MINNEAPOLIS (AP) — The case of a Minnesota man who was 16 when he and an accomplice killed a mother and son in Minneapolis is being sent back to a lower court for resentencing.
Twenty-six-year-old Brian Lee Flowers was initially given mandatory life without parole for the 2008 killings. But those sentences have since been banned for juveniles.READ MORE: Ray Reco McNeary To Be Charged In St. Cloud Bank Standoff
Flowers was then given two concurrent sentences of life with the possibility of parole, meaning he’d be able to seek parole after 30 years. Prosecutors appealed, arguing for consecutive sentences — meaning no possible release for 60 years.READ MORE: COVID In MN: Nearly 60% Of State's Eligible Population Has Had At Least 1 Vaccine Dose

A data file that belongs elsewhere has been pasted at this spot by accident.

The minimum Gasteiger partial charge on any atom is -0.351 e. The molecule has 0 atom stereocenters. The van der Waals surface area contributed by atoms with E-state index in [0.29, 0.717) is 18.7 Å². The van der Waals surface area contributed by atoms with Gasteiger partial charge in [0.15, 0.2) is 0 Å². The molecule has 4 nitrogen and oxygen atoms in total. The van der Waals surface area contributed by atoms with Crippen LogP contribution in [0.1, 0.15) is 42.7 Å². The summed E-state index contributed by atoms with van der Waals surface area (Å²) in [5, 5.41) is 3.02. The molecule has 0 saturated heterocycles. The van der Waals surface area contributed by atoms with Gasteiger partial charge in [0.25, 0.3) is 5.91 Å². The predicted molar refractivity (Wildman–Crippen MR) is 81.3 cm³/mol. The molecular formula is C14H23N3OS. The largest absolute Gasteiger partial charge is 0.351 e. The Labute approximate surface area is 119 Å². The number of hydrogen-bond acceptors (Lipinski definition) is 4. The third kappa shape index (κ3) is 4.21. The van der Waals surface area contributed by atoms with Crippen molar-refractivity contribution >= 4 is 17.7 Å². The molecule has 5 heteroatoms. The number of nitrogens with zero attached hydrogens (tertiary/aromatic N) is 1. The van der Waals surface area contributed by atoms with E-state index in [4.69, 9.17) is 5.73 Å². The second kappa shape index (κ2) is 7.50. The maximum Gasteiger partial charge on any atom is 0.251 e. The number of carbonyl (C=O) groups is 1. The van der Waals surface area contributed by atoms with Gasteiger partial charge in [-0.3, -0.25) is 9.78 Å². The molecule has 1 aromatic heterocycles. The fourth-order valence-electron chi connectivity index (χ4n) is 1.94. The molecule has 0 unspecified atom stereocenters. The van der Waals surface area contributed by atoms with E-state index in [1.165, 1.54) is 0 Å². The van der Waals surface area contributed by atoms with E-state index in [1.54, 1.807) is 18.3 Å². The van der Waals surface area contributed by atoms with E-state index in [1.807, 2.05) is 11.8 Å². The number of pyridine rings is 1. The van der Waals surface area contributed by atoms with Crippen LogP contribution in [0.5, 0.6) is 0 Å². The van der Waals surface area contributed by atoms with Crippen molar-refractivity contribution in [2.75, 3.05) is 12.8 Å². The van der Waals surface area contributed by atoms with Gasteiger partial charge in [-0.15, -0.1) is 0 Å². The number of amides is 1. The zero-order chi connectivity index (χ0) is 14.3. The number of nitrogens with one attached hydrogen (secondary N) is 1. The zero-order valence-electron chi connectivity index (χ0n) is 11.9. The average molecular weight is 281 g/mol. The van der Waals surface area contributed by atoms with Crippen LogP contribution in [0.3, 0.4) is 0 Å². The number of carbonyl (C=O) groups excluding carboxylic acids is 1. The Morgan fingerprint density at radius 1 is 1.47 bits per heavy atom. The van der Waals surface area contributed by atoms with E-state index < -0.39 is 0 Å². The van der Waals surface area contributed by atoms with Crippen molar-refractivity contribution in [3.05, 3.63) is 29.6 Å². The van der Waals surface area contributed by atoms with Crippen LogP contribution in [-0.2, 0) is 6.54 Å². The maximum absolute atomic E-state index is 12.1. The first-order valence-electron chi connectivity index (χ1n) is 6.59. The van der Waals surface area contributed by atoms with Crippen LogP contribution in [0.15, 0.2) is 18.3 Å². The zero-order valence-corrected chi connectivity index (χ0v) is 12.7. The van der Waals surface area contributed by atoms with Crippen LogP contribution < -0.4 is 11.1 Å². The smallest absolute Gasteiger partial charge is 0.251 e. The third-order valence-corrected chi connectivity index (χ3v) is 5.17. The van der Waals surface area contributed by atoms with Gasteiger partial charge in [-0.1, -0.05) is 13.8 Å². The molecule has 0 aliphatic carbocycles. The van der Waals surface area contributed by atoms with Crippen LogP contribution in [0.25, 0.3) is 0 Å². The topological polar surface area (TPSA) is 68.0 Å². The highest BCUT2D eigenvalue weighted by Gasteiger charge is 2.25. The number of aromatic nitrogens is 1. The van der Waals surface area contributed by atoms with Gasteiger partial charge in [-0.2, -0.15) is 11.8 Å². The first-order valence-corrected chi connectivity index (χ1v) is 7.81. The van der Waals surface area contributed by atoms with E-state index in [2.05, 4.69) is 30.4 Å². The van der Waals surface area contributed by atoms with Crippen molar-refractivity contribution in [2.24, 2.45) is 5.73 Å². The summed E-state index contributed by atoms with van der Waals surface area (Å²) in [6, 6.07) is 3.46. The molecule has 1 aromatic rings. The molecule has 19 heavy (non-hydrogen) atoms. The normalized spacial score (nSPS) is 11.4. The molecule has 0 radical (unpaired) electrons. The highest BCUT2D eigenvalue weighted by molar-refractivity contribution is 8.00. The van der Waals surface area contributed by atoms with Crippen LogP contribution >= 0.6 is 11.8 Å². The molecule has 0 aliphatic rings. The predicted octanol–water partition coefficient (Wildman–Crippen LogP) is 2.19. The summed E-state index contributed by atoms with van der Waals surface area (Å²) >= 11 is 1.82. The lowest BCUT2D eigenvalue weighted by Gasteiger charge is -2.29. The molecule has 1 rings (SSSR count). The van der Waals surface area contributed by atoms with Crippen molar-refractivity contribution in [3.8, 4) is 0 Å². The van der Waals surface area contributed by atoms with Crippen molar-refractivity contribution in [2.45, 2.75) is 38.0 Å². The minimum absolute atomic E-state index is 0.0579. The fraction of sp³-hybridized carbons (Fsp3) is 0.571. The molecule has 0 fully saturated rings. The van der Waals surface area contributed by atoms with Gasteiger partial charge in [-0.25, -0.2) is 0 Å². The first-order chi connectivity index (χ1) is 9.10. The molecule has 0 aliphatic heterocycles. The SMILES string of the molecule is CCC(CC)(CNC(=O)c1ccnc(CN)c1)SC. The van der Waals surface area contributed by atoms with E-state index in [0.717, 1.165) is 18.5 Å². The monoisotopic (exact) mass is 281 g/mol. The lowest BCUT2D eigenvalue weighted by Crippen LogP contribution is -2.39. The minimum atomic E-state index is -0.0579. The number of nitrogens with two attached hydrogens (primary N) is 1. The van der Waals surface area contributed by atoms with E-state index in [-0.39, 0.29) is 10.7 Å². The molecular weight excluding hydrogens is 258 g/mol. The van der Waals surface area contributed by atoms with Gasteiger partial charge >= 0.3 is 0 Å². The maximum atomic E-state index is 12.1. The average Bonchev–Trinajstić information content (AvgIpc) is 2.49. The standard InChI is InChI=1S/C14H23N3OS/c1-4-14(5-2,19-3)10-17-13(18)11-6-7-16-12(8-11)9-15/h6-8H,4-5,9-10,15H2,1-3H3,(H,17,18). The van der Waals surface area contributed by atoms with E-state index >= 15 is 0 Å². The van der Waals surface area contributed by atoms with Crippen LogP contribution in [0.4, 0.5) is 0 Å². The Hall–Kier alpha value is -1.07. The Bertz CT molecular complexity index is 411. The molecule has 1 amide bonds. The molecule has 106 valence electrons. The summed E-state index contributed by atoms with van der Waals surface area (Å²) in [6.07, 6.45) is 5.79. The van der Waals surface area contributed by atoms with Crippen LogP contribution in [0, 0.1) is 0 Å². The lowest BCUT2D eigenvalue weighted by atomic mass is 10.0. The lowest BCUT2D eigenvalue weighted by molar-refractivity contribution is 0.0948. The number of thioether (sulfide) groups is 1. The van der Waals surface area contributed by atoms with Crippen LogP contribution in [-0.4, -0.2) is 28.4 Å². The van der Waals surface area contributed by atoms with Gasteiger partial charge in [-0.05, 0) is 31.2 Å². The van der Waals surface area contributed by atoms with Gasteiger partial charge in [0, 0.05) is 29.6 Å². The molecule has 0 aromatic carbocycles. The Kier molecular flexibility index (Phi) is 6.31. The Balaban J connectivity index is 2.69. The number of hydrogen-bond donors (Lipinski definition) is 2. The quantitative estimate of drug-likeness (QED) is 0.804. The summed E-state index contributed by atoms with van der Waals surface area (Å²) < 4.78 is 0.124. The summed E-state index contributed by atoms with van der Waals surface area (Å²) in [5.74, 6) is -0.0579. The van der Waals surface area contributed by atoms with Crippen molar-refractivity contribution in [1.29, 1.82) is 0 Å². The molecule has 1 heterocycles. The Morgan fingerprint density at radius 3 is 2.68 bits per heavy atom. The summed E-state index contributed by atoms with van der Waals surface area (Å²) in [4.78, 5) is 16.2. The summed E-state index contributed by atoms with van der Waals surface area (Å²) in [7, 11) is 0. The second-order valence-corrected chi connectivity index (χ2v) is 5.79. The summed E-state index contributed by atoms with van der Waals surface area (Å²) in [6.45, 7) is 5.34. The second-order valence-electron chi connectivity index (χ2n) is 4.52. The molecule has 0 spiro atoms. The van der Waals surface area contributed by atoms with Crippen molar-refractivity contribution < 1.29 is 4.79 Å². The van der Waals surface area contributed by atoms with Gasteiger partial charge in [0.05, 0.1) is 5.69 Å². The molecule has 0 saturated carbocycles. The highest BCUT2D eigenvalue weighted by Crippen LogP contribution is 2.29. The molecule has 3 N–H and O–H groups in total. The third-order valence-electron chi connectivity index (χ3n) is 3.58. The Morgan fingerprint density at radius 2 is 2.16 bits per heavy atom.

The Minnesota Supreme Court ruled Wednesday that judges aren’t limited from imposing consecutive life sentences in these cases. The case was returned to Hennepin County, where the court can use discretion in determining whether Flowers should get consecutive sentences.MORE NEWS: Derek Chauvin Faces Separate Federal Indictment Accusing Him Of Holding Teen Down By The Throat In 2017
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